Miyajima Park & Ride over Golden Week

miyajima itsukushima shrine toriiYear after year Miyajima is becoming a more and more popular tourist destination, with a record 3,630,000 people visiting the island last year, and more expected in 2012 as a result of increased interest due to the current NHK Taiga Drama, Taira Kiyomori.  While this news will have island shopkeepers rubbing their hands with glee, it may bring on Road Rage in those who have been stuck in traffic on Route 2 while trying to get to, or beyond, the Miyajima-guchi ferry terminal during any of the major holiday periods. In an attempt to reduce congestion over the coming Golden Week holiday, Hiroshima Prefecture is giving a Park & Ride scheme a go.

During the main holiday between May 3 and May 6, a total of 850 parking spaces will be set aside on the north side of Hiroshima Station (mountain side) and Hiroshima Port in Ujina. The 480 spaces next to Hiroshima Station are free and will be open between 9am and 6pm, but visitors have get their cars in by 2pm. The 370 spaces at Hiroshima Port are open 24 hours, but use is limited to people who access Miyajima by high speed ferry (passengers will be given a free parking pass when buying their ferry ticket).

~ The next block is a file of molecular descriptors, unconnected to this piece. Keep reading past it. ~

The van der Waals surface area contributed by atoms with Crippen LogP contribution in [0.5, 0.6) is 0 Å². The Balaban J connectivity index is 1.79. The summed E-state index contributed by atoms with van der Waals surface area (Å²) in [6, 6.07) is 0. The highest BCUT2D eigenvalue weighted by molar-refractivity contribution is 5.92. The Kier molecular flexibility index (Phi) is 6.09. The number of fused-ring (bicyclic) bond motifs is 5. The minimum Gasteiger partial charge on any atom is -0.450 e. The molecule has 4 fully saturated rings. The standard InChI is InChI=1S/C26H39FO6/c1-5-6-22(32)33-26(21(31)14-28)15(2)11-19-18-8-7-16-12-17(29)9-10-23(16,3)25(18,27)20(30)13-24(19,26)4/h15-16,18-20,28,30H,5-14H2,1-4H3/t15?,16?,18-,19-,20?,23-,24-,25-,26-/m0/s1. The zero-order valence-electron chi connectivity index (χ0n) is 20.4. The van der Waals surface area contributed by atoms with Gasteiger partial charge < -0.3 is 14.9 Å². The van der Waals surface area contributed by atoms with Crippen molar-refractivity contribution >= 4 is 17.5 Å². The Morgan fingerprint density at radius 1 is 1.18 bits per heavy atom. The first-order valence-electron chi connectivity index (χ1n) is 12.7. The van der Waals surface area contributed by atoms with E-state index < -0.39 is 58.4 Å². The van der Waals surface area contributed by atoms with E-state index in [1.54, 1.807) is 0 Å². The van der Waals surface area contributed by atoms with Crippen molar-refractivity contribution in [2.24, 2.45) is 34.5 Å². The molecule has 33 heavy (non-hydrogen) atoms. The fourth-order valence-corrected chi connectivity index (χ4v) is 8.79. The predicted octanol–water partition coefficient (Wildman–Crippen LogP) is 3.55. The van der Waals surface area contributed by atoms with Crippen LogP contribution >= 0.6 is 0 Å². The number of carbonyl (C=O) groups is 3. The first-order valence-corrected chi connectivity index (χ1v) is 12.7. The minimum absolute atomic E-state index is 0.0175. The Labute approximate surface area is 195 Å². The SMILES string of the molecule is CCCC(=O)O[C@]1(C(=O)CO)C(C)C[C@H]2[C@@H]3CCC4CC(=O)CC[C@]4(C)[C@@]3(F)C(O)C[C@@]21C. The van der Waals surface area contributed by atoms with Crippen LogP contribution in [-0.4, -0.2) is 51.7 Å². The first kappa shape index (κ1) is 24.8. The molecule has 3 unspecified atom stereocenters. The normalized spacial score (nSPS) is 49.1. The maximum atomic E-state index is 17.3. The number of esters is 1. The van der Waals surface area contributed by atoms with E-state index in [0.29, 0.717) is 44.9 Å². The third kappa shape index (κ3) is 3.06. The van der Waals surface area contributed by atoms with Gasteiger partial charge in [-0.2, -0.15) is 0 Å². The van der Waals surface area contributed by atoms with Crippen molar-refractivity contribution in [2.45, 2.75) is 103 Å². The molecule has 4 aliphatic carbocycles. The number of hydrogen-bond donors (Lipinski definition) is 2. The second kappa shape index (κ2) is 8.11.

Over in Hatsukaichi, 600 parking spaces will be made available at the Hatsukaichi Water Purification Plant (jyouka-sentaa) and there will be a shuttle bus between there and the Hatsukaichi City Hall streetcar stop. This parking is free and open 10am-6pm, with admission possible until 3pm. A shuttle bus will also link Miyajima-guchi with Chupi Park where 430 spaces will be available (at ¥1000 a pop). The Chupi Park Park and Ride will also operate April 28-30.

A flyer with conditions, maps and shuttle bus times etc (in Japanese) is available here (PDF).

This seems like a good move, and should help out out-of-town visitors. Locals will no doubt continue using the unofficial Park & Ride, leaving their cars at Fuji Grand in Ajina and taking the streetcar from there.

View Miyajima Park & Ride in a larger map

Paul Walsh

Paul arrived in Hiroshima "for a few months" back in 1996. He is the co-founder of GetHiroshima.com and loves running in the mountains.

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